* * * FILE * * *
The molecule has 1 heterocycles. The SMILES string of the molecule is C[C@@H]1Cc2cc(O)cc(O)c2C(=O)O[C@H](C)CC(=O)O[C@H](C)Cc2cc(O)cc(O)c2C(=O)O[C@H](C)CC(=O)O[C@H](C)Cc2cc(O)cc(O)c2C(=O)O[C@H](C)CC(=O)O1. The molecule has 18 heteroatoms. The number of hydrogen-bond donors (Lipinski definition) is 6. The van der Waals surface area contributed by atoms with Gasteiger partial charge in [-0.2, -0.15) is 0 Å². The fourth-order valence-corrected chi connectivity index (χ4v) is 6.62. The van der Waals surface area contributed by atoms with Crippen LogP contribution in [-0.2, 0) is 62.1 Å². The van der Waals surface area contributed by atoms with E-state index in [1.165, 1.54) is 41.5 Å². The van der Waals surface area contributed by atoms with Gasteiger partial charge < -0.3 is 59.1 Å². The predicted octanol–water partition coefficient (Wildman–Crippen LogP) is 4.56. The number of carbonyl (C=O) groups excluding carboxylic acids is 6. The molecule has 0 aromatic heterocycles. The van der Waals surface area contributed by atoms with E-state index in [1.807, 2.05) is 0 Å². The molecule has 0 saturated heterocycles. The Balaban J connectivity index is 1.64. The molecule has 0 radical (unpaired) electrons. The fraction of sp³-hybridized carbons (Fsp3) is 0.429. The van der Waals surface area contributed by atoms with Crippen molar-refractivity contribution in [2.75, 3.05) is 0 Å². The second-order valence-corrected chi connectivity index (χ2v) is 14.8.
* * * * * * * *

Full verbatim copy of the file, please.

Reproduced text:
The molecule has 1 heterocycles. The SMILES string of the molecule is C[C@@H]1Cc2cc(O)cc(O)c2C(=O)O[C@H](C)CC(=O)O[C@H](C)Cc2cc(O)cc(O)c2C(=O)O[C@H](C)CC(=O)O[C@H](C)Cc2cc(O)cc(O)c2C(=O)O[C@H](C)CC(=O)O1. The molecule has 18 heteroatoms. The number of hydrogen-bond donors (Lipinski definition) is 6. The van der Waals surface area contributed by atoms with Gasteiger partial charge in [-0.2, -0.15) is 0 Å². The fourth-order valence-corrected chi connectivity index (χ4v) is 6.62. The van der Waals surface area contributed by atoms with Crippen LogP contribution in [-0.2, 0) is 62.1 Å². The van der Waals surface area contributed by atoms with E-state index in [1.165, 1.54) is 41.5 Å². The van der Waals surface area contributed by atoms with Gasteiger partial charge < -0.3 is 59.1 Å². The predicted octanol–water partition coefficient (Wildman–Crippen LogP) is 4.56. The number of carbonyl (C=O) groups excluding carboxylic acids is 6. The molecule has 0 aromatic heterocycles. The van der Waals surface area contributed by atoms with E-state index in [1.807, 2.05) is 0 Å². The molecule has 0 saturated heterocycles. The Balaban J connectivity index is 1.64. The molecule has 0 radical (unpaired) electrons. The fraction of sp³-hybridized carbons (Fsp3) is 0.429. The van der Waals surface area contributed by atoms with Crippen molar-refractivity contribution in [2.75, 3.05) is 0 Å². The second-order valence-corrected chi connectivity index (χ2v) is 14.8.